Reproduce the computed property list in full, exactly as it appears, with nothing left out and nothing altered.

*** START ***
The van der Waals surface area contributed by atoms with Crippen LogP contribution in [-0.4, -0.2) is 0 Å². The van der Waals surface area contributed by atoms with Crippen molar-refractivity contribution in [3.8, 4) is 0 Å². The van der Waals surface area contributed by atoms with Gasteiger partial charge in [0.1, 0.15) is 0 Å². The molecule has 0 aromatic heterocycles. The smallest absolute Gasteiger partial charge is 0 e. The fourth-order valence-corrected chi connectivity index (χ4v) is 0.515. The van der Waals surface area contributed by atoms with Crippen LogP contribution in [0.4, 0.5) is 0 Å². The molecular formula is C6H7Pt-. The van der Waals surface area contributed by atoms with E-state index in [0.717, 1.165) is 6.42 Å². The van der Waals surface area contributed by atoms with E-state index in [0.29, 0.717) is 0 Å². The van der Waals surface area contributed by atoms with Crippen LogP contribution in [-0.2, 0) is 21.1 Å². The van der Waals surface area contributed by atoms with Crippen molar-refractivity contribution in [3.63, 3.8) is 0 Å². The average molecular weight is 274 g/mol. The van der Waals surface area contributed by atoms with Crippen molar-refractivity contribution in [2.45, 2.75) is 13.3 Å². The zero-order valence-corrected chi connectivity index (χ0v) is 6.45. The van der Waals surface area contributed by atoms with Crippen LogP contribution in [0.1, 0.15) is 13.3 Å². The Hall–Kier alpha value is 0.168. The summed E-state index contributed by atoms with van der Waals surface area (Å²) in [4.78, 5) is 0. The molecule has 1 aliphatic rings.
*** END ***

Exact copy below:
The van der Waals surface area contributed by atoms with Crippen LogP contribution in [-0.4, -0.2) is 0 Å². The van der Waals surface area contributed by atoms with Crippen molar-refractivity contribution in [3.8, 4) is 0 Å². The van der Waals surface area contributed by atoms with Gasteiger partial charge in [0.1, 0.15) is 0 Å². The molecule has 0 aromatic heterocycles. The smallest absolute Gasteiger partial charge is 0 e. The fourth-order valence-corrected chi connectivity index (χ4v) is 0.515. The van der Waals surface area contributed by atoms with Crippen LogP contribution in [0.4, 0.5) is 0 Å². The molecular formula is C6H7Pt-. The van der Waals surface area contributed by atoms with E-state index in [0.717, 1.165) is 6.42 Å². The van der Waals surface area contributed by atoms with E-state index in [0.29, 0.717) is 0 Å². The van der Waals surface area contributed by atoms with Crippen LogP contribution in [-0.2, 0) is 21.1 Å². The van der Waals surface area contributed by atoms with Crippen molar-refractivity contribution in [3.63, 3.8) is 0 Å². The average molecular weight is 274 g/mol. The van der Waals surface area contributed by atoms with Crippen molar-refractivity contribution in [2.45, 2.75) is 13.3 Å². The zero-order valence-corrected chi connectivity index (χ0v) is 6.45. The van der Waals surface area contributed by atoms with Crippen LogP contribution in [0.1, 0.15) is 13.3 Å². The Hall–Kier alpha value is 0.168. The summed E-state index contributed by atoms with van der Waals surface area (Å²) in [4.78, 5) is 0. The molecule has 1 aliphatic rings.